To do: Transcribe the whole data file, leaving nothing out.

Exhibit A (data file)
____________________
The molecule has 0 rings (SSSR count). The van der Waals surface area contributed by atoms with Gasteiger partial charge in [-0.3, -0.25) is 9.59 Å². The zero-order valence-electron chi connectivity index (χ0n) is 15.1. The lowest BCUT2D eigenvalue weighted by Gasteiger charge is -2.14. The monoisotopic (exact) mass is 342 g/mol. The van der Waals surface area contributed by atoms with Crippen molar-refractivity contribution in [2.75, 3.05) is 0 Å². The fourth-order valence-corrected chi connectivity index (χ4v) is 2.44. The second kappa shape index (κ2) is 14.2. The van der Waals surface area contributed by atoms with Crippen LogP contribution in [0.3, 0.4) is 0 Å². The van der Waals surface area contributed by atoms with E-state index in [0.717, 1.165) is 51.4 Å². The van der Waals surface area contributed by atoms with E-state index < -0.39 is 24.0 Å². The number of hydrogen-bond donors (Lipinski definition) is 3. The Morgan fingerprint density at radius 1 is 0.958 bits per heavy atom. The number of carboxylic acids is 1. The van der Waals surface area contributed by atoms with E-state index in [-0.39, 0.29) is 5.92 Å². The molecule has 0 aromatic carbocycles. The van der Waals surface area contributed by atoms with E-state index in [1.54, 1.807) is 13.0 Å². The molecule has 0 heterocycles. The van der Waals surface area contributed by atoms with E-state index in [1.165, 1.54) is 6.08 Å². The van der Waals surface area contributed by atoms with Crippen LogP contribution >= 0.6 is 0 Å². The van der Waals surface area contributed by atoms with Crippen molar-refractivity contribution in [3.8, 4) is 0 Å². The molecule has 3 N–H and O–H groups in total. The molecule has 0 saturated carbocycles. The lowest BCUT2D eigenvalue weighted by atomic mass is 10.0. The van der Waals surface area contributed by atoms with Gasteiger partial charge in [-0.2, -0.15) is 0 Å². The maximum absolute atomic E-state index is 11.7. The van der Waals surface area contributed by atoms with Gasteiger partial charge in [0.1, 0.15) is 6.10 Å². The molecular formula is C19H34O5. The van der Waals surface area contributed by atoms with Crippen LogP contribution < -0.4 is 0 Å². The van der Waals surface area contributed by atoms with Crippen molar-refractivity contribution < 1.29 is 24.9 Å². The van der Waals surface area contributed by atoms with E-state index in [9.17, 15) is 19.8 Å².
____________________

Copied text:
The molecule has 0 rings (SSSR count). The van der Waals surface area contributed by atoms with Gasteiger partial charge in [-0.3, -0.25) is 9.59 Å². The zero-order valence-electron chi connectivity index (χ0n) is 15.1. The lowest BCUT2D eigenvalue weighted by Gasteiger charge is -2.14. The monoisotopic (exact) mass is 342 g/mol. The van der Waals surface area contributed by atoms with Crippen molar-refractivity contribution in [2.75, 3.05) is 0 Å². The fourth-order valence-corrected chi connectivity index (χ4v) is 2.44. The second kappa shape index (κ2) is 14.2. The van der Waals surface area contributed by atoms with Crippen LogP contribution in [0.3, 0.4) is 0 Å². The van der Waals surface area contributed by atoms with E-state index in [0.717, 1.165) is 51.4 Å². The van der Waals surface area contributed by atoms with E-state index < -0.39 is 24.0 Å². The number of hydrogen-bond donors (Lipinski definition) is 3. The Morgan fingerprint density at radius 1 is 0.958 bits per heavy atom. The number of carboxylic acids is 1. The van der Waals surface area contributed by atoms with E-state index in [-0.39, 0.29) is 5.92 Å². The molecule has 0 aromatic carbocycles. The van der Waals surface area contributed by atoms with E-state index in [1.54, 1.807) is 13.0 Å². The molecule has 0 heterocycles. The van der Waals surface area contributed by atoms with E-state index in [1.165, 1.54) is 6.08 Å². The van der Waals surface area contributed by atoms with Crippen LogP contribution >= 0.6 is 0 Å². The van der Waals surface area contributed by atoms with Crippen molar-refractivity contribution in [3.8, 4) is 0 Å². The molecule has 3 N–H and O–H groups in total. The molecule has 0 saturated carbocycles. The lowest BCUT2D eigenvalue weighted by atomic mass is 10.0. The van der Waals surface area contributed by atoms with Gasteiger partial charge in [-0.2, -0.15) is 0 Å². The maximum absolute atomic E-state index is 11.7. The van der Waals surface area contributed by atoms with Gasteiger partial charge in [0.1, 0.15) is 6.10 Å². The molecular formula is C19H34O5. The van der Waals surface area contributed by atoms with Crippen LogP contribution < -0.4 is 0 Å². The van der Waals surface area contributed by atoms with Crippen molar-refractivity contribution < 1.29 is 24.9 Å². The van der Waals surface area contributed by atoms with E-state index in [9.17, 15) is 19.8 Å².